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Should My Host Open the Wine I Brought to the Party?


Couple greeting friends arriving with wine
Blend Images/Moxie Productions/Blend Images/Getty Images
Question: Should My Host Open the Wine I Brought to the Party?
This is a question that raises questions on both sides of the issue, for both host and guest: "I brought a bottle of my favorite wine to a party that I recently attended and after I handed it to the host, I never saw it again. I was looking forward to drinking that bottle and introducing my hosts to it. Instead, they served a pretty nasty bottle of wine that they had selected for the dinner. Shouldn't they have served my wine too?"

Well, let's put aside the snobbish attitude that's underlying this question for a moment, and simply chalk this up to a case of miscommunication and misunderstanding. You assumed that you were bringing a bottle of wine to contribute to the dinner. Your host assumed the bottle of wine was a hostess gift, something that he or she could enjoy privately. It is customary for guests to bring bottles of wine as hostess gifts to a party, and a gift can be opened at the discretion of the receiver. They shouldn't assume you expected the bottle to be opened and served that night.

Although you felt that your hosts selected a bottle of wine that was nasty to drink, they may have spent considerable time selecting the best bottle they could afford to accompany their meal. Remember, they're also springing for the cost of feeding you throughout the evening.

The next time you're invited to a dinner party, you have a few options to assure that your bottle will be served. When you RSVP to your invitation, you could offer to bring wine to go with then meal. Ask your host what will be on the menu so you can select an appropriate bottle. Alternatively, you could bring a hostess gift AND a bottle of wine. Give the hostess gift to your host, and say that you also brought along this bottle to contribute to the meal. Remember, the host still has the option to refuse to serve it if they feel it doesn't go with their menu. You'll have to politely sip their choice, or drink a different beverage.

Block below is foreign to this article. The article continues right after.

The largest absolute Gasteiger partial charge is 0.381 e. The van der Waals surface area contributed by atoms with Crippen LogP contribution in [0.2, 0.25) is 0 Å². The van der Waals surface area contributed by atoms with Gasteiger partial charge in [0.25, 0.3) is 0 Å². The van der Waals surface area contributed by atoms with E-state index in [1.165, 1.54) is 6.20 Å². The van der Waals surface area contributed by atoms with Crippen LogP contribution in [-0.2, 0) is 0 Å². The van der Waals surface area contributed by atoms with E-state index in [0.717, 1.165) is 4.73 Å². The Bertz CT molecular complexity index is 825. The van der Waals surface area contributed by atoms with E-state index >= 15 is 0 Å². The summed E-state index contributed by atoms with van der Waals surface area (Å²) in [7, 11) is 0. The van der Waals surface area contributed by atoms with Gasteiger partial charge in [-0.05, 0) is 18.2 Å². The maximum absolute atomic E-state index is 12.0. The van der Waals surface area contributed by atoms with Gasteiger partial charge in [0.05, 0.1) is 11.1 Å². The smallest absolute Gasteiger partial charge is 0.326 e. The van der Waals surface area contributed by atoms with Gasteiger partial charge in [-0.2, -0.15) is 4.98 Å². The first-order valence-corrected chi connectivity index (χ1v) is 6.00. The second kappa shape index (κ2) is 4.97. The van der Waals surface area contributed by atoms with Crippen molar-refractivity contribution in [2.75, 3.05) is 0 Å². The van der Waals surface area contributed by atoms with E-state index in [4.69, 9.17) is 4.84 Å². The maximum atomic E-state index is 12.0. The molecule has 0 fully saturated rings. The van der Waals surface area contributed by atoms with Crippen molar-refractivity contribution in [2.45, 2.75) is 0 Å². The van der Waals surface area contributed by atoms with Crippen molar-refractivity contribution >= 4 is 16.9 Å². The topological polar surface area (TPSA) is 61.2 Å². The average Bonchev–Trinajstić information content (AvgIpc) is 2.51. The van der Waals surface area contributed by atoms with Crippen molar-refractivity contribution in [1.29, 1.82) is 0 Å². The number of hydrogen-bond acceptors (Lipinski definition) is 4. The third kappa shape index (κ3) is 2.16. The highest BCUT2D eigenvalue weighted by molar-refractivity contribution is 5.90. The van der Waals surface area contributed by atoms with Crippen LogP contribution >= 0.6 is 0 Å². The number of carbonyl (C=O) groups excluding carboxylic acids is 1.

Finally, if you're on the host side of this question, you should never feel obligated to open and serve a hostess gift. You should accept it graciously with a proper thank you and serve the bottle of wine you had selected for your meal. On the other hand, if you'd like to share your gift with your guests, there's no rule against doing so. You might want to ask your guest whether it would be okay to open the bottle that evening, because some fine bottles of wine are meant to be saved until they reach the appropriate age. If your guest feels strongly that the wine should be your private gift, he or she will tell you so and you should respect their wishes.

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